In “Trump, Finally Explained” Ms. Collins says it’s not real unless you see it on TV. Here she is:
Do you remember “50 First Dates”? It was a Drew Barrymore movie about a woman with short-term amnesia who wakes up every morning with no memory whatsoever of the day that went before.
I am thinking it’s the perfect Donald Trump analogy.
In the past, I’ve always presumed that when Trump completely changed his position on health care or the Mexican wall or nuclear weapons in Japan, it was due to craven political opportunism. But it’s much more calming to work under the assumption that he doesn’t remember anything that happened before this morning.
Think about it next time you hear him bragging about his big margin of victory. “We won in a landslide. That was a landslide,” he told a crowd in Ohio on Thursday. It was perhaps the first time in history that a candidate used those terms after receiving 2.5 million votes fewer than his competitor.
It’s stupendously irritating, unless you work under the assumption that he no longer recalls the real story.
This week, Trump was on a victory lap in Indiana, where United Technologies just agreed to keep about 1,000 jobs at a Carrier gas-furnace factory that had been slated to be moved to Mexico. Trump had repeatedly vowed to save the Carrier jobs during the campaign, and even though there is no reason to believe this will have any effect whatsoever on other jobs in other factories, it seemed like a nice symbolic win.
But during his remarks to his ebullient fans, Trump cheerfully explained that he had no memory whatsoever of having promised to protect the Carrier workers. Until he heard it on TV.
Trump told the folks in Indiana that he had been watching the news one night last week and saw a feature in which a Carrier worker said he was not worried about the company’s plans to move his job to Mexico because Donald Trump had promised to save it.
“I said, ‘I wonder if he’s being sarcastic, because this ship has sailed.’”
But no, Trump said that he then watched a clip of Donald Trump the candidate, “and he made the statement that Carrier’s not going anywhere, they’re not leaving.”
What a surprise for Donald Trump! Who then felt he needed to deliver, and then made a call to Greg Hayes, the head of U.T.C.
Nobody believes Trump’s story about having won the day by promising Hayes that in his administration, businesses would get so many breaks on taxes and regulation, they’d have no incentive to move to a country where workers cost about $3 an hour.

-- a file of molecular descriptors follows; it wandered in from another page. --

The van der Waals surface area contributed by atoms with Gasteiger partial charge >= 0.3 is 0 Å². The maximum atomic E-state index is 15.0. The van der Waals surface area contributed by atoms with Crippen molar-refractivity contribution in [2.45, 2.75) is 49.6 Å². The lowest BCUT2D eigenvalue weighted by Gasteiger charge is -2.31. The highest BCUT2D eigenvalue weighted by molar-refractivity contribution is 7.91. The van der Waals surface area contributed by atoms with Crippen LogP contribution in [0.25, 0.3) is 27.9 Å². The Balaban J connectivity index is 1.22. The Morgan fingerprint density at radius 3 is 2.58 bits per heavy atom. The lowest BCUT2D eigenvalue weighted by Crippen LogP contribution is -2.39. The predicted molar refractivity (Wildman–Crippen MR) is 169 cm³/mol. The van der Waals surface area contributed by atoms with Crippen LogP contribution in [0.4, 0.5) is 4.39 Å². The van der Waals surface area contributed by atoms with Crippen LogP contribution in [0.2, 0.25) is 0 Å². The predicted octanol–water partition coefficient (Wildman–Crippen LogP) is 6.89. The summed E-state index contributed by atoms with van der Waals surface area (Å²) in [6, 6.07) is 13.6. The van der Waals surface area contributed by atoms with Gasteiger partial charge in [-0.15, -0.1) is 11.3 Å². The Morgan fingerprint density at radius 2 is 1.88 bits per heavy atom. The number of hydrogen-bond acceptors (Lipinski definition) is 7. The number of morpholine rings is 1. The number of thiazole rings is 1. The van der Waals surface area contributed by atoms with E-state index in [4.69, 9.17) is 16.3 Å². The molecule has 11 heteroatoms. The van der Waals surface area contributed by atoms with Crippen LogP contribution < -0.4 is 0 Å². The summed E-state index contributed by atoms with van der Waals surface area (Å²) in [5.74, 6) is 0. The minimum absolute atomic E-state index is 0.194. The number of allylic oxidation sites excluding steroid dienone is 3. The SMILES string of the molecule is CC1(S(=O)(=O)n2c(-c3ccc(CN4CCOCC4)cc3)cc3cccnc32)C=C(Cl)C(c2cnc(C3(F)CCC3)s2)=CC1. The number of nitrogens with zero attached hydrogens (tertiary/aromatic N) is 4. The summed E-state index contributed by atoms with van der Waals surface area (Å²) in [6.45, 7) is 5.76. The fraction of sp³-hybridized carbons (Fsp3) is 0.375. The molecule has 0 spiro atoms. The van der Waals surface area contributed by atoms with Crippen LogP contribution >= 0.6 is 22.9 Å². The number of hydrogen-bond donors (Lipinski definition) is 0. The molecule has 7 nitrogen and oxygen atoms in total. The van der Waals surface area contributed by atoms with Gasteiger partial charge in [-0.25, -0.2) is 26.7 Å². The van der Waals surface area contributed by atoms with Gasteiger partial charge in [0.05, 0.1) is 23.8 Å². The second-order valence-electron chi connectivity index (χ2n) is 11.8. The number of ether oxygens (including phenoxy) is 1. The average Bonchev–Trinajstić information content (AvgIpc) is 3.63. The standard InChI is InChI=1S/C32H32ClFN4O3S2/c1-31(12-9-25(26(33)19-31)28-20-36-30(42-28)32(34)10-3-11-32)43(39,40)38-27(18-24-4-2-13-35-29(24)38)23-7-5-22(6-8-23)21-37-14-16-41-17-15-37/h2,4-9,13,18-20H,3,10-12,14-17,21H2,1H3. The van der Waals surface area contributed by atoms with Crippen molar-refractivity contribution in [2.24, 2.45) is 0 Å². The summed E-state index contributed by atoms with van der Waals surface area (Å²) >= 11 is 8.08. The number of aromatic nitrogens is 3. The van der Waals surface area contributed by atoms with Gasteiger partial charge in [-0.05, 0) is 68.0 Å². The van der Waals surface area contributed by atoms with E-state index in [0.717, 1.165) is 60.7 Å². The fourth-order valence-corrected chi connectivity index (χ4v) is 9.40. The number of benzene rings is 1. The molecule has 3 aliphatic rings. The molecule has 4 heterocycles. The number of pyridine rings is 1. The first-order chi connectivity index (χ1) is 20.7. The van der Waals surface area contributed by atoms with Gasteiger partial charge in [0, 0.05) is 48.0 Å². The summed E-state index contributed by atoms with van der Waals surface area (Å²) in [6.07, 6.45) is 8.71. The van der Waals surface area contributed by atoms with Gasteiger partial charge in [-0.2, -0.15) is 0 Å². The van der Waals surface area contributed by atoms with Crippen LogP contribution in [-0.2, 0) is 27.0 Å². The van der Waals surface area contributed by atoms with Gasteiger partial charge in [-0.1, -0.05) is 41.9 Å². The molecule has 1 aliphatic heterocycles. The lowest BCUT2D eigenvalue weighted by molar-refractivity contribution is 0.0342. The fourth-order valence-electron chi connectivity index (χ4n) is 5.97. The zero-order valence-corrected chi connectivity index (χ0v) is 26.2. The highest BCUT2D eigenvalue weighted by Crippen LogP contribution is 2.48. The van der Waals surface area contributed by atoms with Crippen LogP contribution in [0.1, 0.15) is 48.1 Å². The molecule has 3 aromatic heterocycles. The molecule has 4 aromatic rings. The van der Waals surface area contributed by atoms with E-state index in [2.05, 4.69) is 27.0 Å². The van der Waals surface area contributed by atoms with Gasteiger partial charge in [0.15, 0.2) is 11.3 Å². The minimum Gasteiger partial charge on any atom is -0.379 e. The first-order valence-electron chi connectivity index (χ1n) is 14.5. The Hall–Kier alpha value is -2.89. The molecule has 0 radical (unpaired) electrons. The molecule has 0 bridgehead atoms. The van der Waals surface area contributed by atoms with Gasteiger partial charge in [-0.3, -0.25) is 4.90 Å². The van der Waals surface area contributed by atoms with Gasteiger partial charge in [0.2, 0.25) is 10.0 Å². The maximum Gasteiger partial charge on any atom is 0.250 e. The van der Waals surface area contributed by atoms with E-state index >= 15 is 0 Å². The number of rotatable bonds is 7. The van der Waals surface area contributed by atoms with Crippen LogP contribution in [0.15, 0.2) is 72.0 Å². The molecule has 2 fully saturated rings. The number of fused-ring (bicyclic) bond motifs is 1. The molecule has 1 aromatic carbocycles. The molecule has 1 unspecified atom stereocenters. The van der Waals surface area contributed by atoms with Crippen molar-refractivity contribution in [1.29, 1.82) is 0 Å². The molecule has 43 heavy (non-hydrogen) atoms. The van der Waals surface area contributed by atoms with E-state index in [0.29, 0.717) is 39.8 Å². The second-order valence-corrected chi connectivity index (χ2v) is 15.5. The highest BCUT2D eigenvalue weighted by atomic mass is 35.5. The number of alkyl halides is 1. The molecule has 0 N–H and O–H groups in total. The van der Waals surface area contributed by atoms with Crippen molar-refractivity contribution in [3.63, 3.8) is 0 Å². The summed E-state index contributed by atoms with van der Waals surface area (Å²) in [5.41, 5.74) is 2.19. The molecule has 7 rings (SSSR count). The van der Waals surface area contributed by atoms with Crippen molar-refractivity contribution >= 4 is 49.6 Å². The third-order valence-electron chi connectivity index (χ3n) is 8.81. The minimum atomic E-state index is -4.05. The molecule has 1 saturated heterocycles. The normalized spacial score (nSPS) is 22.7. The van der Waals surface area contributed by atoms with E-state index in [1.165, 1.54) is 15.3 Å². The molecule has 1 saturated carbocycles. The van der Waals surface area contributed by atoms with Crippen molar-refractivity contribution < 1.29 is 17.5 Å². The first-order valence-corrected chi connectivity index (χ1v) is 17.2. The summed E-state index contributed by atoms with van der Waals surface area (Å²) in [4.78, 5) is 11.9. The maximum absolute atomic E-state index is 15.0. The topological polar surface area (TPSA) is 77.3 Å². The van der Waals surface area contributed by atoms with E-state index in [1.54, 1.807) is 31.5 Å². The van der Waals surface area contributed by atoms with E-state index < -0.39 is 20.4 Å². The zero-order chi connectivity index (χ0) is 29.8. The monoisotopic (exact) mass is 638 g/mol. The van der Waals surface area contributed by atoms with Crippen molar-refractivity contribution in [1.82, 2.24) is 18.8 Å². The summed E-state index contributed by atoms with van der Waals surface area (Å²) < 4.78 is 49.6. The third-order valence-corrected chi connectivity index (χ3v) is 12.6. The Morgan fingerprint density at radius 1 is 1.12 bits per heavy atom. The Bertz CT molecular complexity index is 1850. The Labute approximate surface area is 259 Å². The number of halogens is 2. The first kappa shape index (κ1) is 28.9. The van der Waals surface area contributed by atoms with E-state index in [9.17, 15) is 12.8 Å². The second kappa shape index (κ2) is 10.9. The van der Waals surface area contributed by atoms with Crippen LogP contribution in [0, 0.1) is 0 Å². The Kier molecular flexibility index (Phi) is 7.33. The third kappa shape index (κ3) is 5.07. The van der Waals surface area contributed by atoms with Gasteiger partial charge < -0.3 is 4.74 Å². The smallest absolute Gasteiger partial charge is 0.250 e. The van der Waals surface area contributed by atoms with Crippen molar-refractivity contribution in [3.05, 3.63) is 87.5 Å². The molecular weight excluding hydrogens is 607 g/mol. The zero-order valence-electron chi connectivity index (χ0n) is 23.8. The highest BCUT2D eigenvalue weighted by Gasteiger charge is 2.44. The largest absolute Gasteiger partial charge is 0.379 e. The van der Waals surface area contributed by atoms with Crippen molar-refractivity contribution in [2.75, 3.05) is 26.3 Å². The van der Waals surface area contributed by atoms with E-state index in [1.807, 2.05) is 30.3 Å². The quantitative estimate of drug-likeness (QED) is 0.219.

But the bottom line is that our next president is entirely a creature of the moment. So much so that he had no problem wiping one of his most publicized campaign promises out of his mind the second he made it.
Once he heard it on TV, Trump said he did recall vowing to save the Carrier jobs, “but that was a euphemism.”
It was not a euphemism, which is an effort to substitute a milder term for something harsh or displeasing. Trump seemed to have another word in mind. Perhaps “lie.” But it’s easier for me to deal with the idea that it slipped his mind.
He is just like Leonard, the hero of the movie “Memento,” who had to tattoo the clues to a murder on his arm because he couldn’t remember anything. Although Leonard made way more effort.
I am not the only person trying to come up with an overarching explanation for Trump’s failure to keep a constant position, but I think I’ve got the most flattering theory.
Former campaign manager Corey Lewandowski told a postelection panel this week that the media’s negative response to his candidate’s constantly switching stories was due to an insistence on taking him “so literally.”
American voters, Lewandowski continued, understood “that sometimes, when you have a conversation with people, whether it’s around the dinner table or at a bar, you’re going to say things, and sometimes you don’t have all the facts to back it up.”
Some of you may find it disturbing that one of Trump’s chief apologists was basically saying that he talks policy like a drunk at happy hour. Some of you may hear Trump constantly contradicting today what he said yesterday and decide he’s an idiot.
From now on I’m going to try to think of him as a little bit like my dog, Frieda. Frieda is extremely intelligent, but her memory is only good for about 90 seconds.
When you listen to Trump’s Inaugural Address, or his first State of the Union, keep reminding yourself that he’s reserving the right to forget everything he’s said as soon as he says it. No way we can believe him long term. Unless he tattoos it on his arm.
Correction: December 2, 2016 An earlier version of this column misstated the problem of a character in the movie “50 First Dates.” Each day she has no memory of the day before, not the year before.